Making her way through the sanctions as best she can.
One way we can gauge that is to determine which side is unhappy with their commanders. If your army is performing well you tend to keep the commanders who are obviously doing a good job. If your army is performing poorly you might need to consider replacing them. If it’s an unmitigated disaster after unmitigated disaster you might replace them during operations, hoping the next batch won’t be as incompetent as the last.
Zelensky hasn’t fired any generals thus far. There were a few purges of Russian collaborators early on, but beyond that it’s clear he’s happy with the job his high command is doing. Putin on the other hand replaces his generals on a monthly basis. Some get killed but they mostly fall out of grace and are replaced by another batch. This is General Pavel Popoov, who has been heading the invasion of Ukraine since June:
There is room on that uniform for a lot of medals…
Pavel Anatolyevich Popov (Russian: Павел Анатольевич Попов; born 1 January 1957), is a Russian army officer who is the Deputy Minister of Defense since 7 November 2013. He holds the rank of General of the Army as of 11 December 2015.
When your best choice to lead the invasion is a 65-year-old retired general who needs a bottle of vodka to accompany each of the reported five meals he eats daily to get through each day, you probably already concluded you don’t have anyone better left in the service. You probably aren’t too happy with what has gone down so far in the war either.
Whether or not Ukraine is winning is debatable. Let’s wait until they launch successful counterattacks across parts of Ukraine Russia is trying to hold on to for all they’re worth – Kherson landbridge to Crimea, and Donbas. Until Ukraine successfully counterattacks and takes important objectives on at least one of those fronts, it is not possible to say Ukraine is winning.
On the other hand, it is also clear Russia is losing. Their ability to launch offensive operations is sharply limited and the best they can do now is attritional warfare with no clear way out of the mess.
Lest you think me small for ridiculing a porcine Russian general, America had its own version with General Winfield Scott (June 13, 1786 – May 29, 1866). He was an American military commander and political candidate. He served as a general in the United States Army from 1814 to 1861, taking part in the War of 1812, the Mexican–American War, the early stages of the American Civil War, and conflicts with Indians. Scott was the Whig Party’s presidential nominee in the 1852 election but was defeated by Franklin Pierce. He was known as Old Fuss and Feathers.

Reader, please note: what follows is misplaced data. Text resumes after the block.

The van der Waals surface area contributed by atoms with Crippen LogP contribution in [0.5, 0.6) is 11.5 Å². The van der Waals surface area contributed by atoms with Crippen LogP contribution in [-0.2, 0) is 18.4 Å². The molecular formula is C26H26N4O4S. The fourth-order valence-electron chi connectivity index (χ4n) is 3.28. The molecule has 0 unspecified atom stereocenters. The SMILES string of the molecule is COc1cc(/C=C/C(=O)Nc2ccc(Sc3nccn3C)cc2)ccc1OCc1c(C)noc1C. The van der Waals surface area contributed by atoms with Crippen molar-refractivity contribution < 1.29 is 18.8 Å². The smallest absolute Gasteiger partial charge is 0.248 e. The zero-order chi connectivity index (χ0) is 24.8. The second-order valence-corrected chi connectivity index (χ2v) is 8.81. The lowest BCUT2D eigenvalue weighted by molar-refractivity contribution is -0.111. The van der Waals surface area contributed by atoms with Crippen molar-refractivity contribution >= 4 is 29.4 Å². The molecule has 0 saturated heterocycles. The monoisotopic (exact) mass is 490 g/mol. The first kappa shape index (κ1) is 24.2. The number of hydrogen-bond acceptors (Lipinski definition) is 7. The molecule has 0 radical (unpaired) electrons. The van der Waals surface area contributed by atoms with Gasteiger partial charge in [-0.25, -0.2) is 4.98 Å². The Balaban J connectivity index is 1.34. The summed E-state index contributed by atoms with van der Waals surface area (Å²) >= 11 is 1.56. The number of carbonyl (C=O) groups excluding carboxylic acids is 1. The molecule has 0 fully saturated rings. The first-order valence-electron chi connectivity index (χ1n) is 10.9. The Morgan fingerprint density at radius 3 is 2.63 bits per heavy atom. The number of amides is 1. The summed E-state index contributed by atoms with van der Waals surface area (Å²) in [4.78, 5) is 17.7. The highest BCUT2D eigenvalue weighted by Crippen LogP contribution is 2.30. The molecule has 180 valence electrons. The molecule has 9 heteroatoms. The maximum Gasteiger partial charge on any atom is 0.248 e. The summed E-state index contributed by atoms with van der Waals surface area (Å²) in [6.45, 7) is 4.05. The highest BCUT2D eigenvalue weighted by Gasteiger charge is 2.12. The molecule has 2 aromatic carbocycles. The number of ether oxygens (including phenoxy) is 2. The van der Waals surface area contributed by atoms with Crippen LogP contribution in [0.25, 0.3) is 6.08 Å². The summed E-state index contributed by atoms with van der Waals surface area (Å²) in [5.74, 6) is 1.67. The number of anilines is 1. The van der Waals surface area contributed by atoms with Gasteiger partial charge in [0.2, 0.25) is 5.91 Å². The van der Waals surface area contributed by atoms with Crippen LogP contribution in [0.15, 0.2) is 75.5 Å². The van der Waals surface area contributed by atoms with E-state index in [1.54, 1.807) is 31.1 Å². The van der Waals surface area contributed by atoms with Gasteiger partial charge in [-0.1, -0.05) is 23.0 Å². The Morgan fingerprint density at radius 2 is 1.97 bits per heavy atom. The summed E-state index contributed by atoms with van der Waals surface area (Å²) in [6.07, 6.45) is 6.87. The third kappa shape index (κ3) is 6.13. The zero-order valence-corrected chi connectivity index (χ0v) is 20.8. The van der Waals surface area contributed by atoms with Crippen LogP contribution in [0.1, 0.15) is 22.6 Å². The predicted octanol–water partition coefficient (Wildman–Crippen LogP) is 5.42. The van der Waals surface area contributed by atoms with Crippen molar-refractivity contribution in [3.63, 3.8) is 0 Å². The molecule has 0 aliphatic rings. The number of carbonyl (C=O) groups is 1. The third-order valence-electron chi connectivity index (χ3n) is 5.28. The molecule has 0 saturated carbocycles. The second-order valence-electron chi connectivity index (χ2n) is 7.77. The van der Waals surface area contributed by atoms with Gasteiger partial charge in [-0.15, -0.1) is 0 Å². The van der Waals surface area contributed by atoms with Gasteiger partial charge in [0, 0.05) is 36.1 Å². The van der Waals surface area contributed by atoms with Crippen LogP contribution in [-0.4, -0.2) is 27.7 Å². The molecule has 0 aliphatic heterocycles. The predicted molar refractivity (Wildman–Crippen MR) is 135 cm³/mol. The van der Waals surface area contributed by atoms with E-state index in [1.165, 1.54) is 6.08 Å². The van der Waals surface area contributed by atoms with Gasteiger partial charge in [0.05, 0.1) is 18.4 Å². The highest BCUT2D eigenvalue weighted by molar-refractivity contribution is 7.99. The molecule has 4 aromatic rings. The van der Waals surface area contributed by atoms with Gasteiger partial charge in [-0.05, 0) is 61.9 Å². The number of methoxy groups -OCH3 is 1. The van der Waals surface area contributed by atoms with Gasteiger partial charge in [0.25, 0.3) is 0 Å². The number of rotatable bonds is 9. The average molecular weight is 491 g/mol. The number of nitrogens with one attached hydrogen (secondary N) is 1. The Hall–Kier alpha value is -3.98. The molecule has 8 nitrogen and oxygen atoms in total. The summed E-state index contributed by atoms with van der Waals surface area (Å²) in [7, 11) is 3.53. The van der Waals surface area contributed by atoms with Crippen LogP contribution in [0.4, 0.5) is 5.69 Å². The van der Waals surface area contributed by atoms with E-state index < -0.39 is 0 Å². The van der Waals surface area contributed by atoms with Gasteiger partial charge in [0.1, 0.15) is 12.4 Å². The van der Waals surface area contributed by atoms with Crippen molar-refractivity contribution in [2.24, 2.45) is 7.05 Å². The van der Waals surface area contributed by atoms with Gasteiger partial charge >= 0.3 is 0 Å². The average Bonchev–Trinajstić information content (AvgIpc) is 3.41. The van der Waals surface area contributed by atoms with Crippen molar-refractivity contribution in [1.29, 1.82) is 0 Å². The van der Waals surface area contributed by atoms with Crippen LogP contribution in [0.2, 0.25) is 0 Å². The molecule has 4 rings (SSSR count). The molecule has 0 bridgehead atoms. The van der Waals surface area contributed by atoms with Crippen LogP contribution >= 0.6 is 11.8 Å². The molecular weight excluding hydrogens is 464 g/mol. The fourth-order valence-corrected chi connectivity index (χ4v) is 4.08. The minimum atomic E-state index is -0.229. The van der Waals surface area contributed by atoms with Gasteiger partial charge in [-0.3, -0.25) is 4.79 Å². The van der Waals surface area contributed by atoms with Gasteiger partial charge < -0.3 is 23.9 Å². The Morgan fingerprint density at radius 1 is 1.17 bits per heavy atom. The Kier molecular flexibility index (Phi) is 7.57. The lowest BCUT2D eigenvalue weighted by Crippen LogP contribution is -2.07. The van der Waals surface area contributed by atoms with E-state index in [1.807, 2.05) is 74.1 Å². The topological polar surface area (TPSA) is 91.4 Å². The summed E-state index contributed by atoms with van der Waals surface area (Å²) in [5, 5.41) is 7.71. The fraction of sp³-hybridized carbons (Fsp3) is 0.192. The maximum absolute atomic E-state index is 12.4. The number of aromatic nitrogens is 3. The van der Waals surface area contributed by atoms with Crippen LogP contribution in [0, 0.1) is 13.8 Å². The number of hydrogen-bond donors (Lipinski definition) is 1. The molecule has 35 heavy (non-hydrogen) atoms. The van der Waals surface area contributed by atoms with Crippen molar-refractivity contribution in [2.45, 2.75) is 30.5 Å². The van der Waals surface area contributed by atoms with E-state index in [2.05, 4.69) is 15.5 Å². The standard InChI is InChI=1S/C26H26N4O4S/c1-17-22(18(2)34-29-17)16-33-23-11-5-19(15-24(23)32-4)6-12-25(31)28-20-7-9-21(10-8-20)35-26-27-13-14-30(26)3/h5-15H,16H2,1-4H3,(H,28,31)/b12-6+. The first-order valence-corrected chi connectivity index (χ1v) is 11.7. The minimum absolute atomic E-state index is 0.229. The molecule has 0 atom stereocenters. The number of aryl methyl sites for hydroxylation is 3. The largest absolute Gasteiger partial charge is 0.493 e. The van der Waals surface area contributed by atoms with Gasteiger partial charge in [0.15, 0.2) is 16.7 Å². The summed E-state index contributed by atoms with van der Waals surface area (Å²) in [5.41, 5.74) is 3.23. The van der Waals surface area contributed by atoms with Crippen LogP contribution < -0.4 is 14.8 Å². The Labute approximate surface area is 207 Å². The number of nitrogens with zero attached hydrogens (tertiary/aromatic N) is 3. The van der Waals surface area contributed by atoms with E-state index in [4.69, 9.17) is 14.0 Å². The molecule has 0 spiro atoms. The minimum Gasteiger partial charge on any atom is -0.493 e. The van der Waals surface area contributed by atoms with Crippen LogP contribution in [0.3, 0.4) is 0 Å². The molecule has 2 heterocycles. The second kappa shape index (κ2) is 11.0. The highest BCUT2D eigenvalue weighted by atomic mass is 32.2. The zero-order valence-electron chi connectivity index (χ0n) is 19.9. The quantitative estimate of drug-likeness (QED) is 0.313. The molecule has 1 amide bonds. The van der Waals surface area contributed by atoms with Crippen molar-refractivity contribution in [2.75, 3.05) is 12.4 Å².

Toward the end of his career, they couldn’t find a horse or mule large enough to carry him, so he reviewed troops from a chair on the back of a wagon. It didn’t mean that he was a bad general but he did set a bad example for the men. It was General Scott who told Pres. Lincoln that the only officer of the time qualified to lead the Union Army in the field was Robert E. Lee. He was no fool.
The Search for the Northwest Passage
Rations for a Nort-West Passage expedition of 1577
Sir Martin Frobisher (1535 -1594) was a Sailor and Privateer under Queen Elizabeth and was in search of the Northwest Passage during three voyages. He probably sighted Resolution Island near Labrador in north-eastern Canada before entering Frobisher Bay and landing on what is now Baffin Island. On his second voyage, Frobisher found what he thought was gold ore and brought home 200 tons of it on three ships, where an initial examination showed it was worth a profit of £5.20 per ton. Encouraged, Frobisher returned to Canada with an even larger fleet and dug several mines in the Frobisher Bay area. He brought back 1,350 tons of the ore to England where, after years of smelting, it was discovered that the ore was a worthless rock called hornblende. Later, realizing that his plans for finding the Passage were doomed to failure, he tried to plunder the riches from French ships as a privateer. In 1588 he was knighted for his services in repelling the Spanish Armada.
Interestingly, his provisions list from 1577 has been preserved and it shows what he took with him for about 115 men for about 18 months for the search of the Northwest Passage. The food list included: one pound of biscuit per man per day; one gallon of beer per man per day; one pound of salted beef or pork per man on meat days and one dried cod for fast days; oatmeal, peas, and rice were loaded as a reserve in case fish supplies ran low; a quarter pound of butter and half a pound of cheese per man per day; honey; a 64-gallon barrel (242 liters) of cooking oil; two hogsheads (476 liters) of vinegar. What is notable here, in contrast to later supplies, is the absence of vegetables and fruit. Fresh meat was also a special feature, as livestock was not carried at that time and there was not enough space on board, so the meat had to be eaten at the beginning of the voyage.
But in contrast to later expeditions, several stops were planned in the form of land excursions to hunt deer and birds in order to replenish their meat supplies. They also carried fishing gear for when they sailed in good fishing areas. Even though they tried to provide fresh meat and fresh fish, the results show a rather monotonous diet with about 4000 calories on fasting days and 5000 calories on meat days. Apart from the extensive lack of vitamin C, this kind of diet was only intended for short periods and often made for sick men. That Frobisher nevertheless came as far as Canada and actually thought he could find the Northwest Passage with this supply was very ambitious. And if you compare what the Franklin Expedition took with them, Frobisher’s supply was doomed to failure.